Pacific Wave’s amazing sail south from the British Virgin Islands (BVI) to Dominica
Follow Pacific Wave on our first leg of the sail south for hurricane season as we sail through the tropical islands of the Caribbean visiting Saba, Montserrat, Guadeloupe and finally arriving in Dominica. We’re always very sad to leave the beautiful BVIs but it is a necessity to sail south to 12 degrees and hopefully avoid any Tropical Storms and Hurricanes. We know, however, that we will be returning again at the end of October to offer BVI Crewed Yacht Charters in this fantastic archipelago of islands.
Our first voyage required an early start so the alarm went off at 4am to ensure that we were up and ready to leave North Sound in Virgin Gorda, BVI prior to sunrise. We were rewarded by a brilliant pink sunrise behind Sir Richard Branson’s Necker Island. It was a treat, see the photograph below, as the island looked so beautiful at this early hour.
As we sailed past Necker Island the red ball of the sun rose and reflected on the sea as we sailed on towards Saba.
This is the longest passage taking 13 hours so we took it in turns at the helm steering Pacific Wave through the Caribbean Sea toward an island that rises steeply from the seabed and is surrounded with steep clips and no beaches.
As we got closer we could see the steep sheer cliffs of the island. Anchoring on the west side of the island close to the steps means that you’re in for a treat with a brilliant sunset, perfect after a long days sail. As you look up the mountain you can see villas clinging onto the edge of the cliff face of this dormant volcano.
Day two and yet another early start this time to sail to Montserrat. After a full day of sailing we arrived at the anchorage in Little Bay. Another wonderful Caribbean sunset awaits us.
Day three and dawn was breaking as we left Montserrat, a beautiful sight. Sailing outside of the exclusion zone and you can smell the sulphur in the air from the volcano; the stench of rotten eggs is so strong! You can see the steam streaming out of the top of the volcano.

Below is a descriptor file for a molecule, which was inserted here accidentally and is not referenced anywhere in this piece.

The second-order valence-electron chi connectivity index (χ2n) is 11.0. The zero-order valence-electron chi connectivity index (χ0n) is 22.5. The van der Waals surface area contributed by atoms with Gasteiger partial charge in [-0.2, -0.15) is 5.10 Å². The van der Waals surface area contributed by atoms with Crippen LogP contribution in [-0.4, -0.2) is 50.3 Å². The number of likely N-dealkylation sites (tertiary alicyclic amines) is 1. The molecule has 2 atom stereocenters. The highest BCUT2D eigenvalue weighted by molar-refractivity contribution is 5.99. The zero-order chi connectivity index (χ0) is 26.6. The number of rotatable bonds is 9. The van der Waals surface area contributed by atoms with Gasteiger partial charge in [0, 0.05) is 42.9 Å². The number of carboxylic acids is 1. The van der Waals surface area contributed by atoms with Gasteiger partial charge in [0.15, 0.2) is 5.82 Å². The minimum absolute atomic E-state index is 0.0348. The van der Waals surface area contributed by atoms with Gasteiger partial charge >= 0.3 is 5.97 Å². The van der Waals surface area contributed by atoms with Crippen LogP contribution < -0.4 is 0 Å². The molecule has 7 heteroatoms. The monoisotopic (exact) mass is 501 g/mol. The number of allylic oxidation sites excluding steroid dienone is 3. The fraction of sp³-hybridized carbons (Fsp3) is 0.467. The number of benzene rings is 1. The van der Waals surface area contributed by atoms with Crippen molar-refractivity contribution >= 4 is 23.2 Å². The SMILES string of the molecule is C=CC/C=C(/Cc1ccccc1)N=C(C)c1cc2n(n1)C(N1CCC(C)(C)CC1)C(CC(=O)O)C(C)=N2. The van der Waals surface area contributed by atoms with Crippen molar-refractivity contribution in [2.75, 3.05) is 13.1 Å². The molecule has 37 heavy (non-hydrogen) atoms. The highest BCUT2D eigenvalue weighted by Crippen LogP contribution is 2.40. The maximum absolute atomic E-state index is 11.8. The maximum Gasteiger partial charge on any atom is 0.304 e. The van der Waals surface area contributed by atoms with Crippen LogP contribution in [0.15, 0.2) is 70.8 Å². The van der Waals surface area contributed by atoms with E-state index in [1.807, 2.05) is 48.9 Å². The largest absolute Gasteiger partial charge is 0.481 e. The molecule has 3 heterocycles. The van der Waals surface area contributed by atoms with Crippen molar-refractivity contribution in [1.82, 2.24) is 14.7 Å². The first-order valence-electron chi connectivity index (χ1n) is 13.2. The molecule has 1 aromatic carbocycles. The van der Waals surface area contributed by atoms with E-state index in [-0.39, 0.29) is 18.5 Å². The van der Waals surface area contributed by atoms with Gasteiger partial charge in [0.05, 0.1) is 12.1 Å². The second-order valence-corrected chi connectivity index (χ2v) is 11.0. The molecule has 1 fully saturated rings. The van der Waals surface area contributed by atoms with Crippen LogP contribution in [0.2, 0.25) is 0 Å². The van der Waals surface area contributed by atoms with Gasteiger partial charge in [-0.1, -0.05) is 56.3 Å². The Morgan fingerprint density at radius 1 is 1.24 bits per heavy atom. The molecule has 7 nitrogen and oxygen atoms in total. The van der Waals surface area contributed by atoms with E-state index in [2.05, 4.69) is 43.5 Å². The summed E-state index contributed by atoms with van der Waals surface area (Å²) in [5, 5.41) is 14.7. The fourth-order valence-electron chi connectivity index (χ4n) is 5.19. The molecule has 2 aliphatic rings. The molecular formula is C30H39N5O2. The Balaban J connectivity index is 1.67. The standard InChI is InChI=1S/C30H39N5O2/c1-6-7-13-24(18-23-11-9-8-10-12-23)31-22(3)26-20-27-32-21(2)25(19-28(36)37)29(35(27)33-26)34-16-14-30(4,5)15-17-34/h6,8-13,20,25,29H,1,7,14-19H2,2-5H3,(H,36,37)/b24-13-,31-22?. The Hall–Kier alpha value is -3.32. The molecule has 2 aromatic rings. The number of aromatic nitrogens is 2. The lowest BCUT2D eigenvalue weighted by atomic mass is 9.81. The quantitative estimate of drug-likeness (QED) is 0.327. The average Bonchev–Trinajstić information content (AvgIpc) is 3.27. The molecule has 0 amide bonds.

As we head out of the south corner of the island the big swells hit us, the seas are usually high around the island. We set our course initially for Iles des Saintes however we change our plans due to the weather. The forecast was good when we left Montserrat, however the weather conditions were deteriorating so we changed course for Basse Terre on the southern corner of Guadeloupe. When we were in the lee of Guadeloupe we dropped our sails and motored backwards along the island to the shelter of Deshaies, a tiny fishing village to the north. Arriving early evening this bay offers good shelter for the tropical wave that was now forecast to pass through on the updated weather forecast. Just as we thought, we were in for a lively night with regards to the weather with lots of wind, rain and thunderstorms.
Day four and due to the weather conditions we decide to sail to Anse de la Barque further down the coast which is a tiny anchorage which offers some shelter, but not as good as Deshaies. So late morning we sailed south arriving a few hours later in this pretty bay, perfect timing for an afternoon swim.
Day five and the alarm rings out at our usual time of 4.30am. With big seas and lots of winds forecast we have a brisk sail ahead past Iles des Saintes to the lush tropical island of Dominica. As we arrive in Roseau we are met by the marine security who escorts us to a mooring buoy. We are the only visiting yacht in the anchorage; it is very quiet for this time of year. The seas are so deep around Dominica that you need to pick up a mooring because you need to anchor closer inshore and the current in the anchorage switches so you don’t want your anchor to flip over and drag.
It’s sunset we can finally relax as we are staying for a few days to let more bad weather pass through, so it’s time to enjoy the stunning Caribbean sunset accompanied with a Pacific Wave Traditional Rum Punch, delicious.
Dominica was devastated last August when Tropical Storm Erika hit this tiny island. It’s good to find out that the island is well on the way to recovery with a lot of work being undertaken to repair the roads and bridges that were washed away with the sheer volume of rain that fell on the island.
The fruit and vegetables that you can buy on this tiny island are outstanding! Their mangoes are the best in the Caribbean, with tiny stones and lots of delicious sweet juicy flesh. And we’re lucky enough to be able to spend some time in Dominica on our journey south.
Follow us on our next voyage Dominica via Martinique to St Lucia with lots of Dolphins & Turtles along the way.